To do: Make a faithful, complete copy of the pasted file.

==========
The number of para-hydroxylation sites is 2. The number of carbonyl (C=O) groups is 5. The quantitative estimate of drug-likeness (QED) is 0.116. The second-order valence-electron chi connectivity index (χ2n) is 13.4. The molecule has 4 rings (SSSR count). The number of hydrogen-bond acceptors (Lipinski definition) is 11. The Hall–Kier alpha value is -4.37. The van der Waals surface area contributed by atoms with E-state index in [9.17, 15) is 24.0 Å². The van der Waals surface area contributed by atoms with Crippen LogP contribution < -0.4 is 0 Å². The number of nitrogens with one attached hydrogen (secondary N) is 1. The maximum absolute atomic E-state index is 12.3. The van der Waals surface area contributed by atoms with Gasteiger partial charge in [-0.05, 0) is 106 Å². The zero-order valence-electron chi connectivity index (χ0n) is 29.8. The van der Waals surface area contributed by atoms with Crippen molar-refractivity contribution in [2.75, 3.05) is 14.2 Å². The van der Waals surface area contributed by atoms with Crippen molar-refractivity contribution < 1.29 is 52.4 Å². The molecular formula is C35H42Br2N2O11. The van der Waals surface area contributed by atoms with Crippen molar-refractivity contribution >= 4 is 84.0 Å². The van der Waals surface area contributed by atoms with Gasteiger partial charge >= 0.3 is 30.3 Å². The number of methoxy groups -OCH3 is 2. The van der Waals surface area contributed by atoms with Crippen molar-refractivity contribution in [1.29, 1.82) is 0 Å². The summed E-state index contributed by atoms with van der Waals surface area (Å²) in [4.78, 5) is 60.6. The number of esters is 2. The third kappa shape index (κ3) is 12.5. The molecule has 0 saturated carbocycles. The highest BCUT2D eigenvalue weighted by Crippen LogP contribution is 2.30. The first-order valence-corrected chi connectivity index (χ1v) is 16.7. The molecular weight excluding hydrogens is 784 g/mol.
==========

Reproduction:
The number of para-hydroxylation sites is 2. The number of carbonyl (C=O) groups is 5. The quantitative estimate of drug-likeness (QED) is 0.116. The second-order valence-electron chi connectivity index (χ2n) is 13.4. The molecule has 4 rings (SSSR count). The number of hydrogen-bond acceptors (Lipinski definition) is 11. The Hall–Kier alpha value is -4.37. The van der Waals surface area contributed by atoms with E-state index in [9.17, 15) is 24.0 Å². The van der Waals surface area contributed by atoms with Crippen LogP contribution < -0.4 is 0 Å². The number of nitrogens with one attached hydrogen (secondary N) is 1. The maximum absolute atomic E-state index is 12.3. The van der Waals surface area contributed by atoms with Gasteiger partial charge in [-0.05, 0) is 106 Å². The zero-order valence-electron chi connectivity index (χ0n) is 29.8. The van der Waals surface area contributed by atoms with Crippen molar-refractivity contribution in [2.75, 3.05) is 14.2 Å². The van der Waals surface area contributed by atoms with Crippen molar-refractivity contribution < 1.29 is 52.4 Å². The molecular formula is C35H42Br2N2O11. The van der Waals surface area contributed by atoms with Crippen molar-refractivity contribution >= 4 is 84.0 Å². The van der Waals surface area contributed by atoms with Gasteiger partial charge >= 0.3 is 30.3 Å². The number of methoxy groups -OCH3 is 2. The van der Waals surface area contributed by atoms with Crippen molar-refractivity contribution in [1.29, 1.82) is 0 Å². The summed E-state index contributed by atoms with van der Waals surface area (Å²) in [4.78, 5) is 60.6. The number of esters is 2. The third kappa shape index (κ3) is 12.5. The molecule has 0 saturated carbocycles. The highest BCUT2D eigenvalue weighted by Crippen LogP contribution is 2.30. The first-order valence-corrected chi connectivity index (χ1v) is 16.7. The molecular weight excluding hydrogens is 784 g/mol.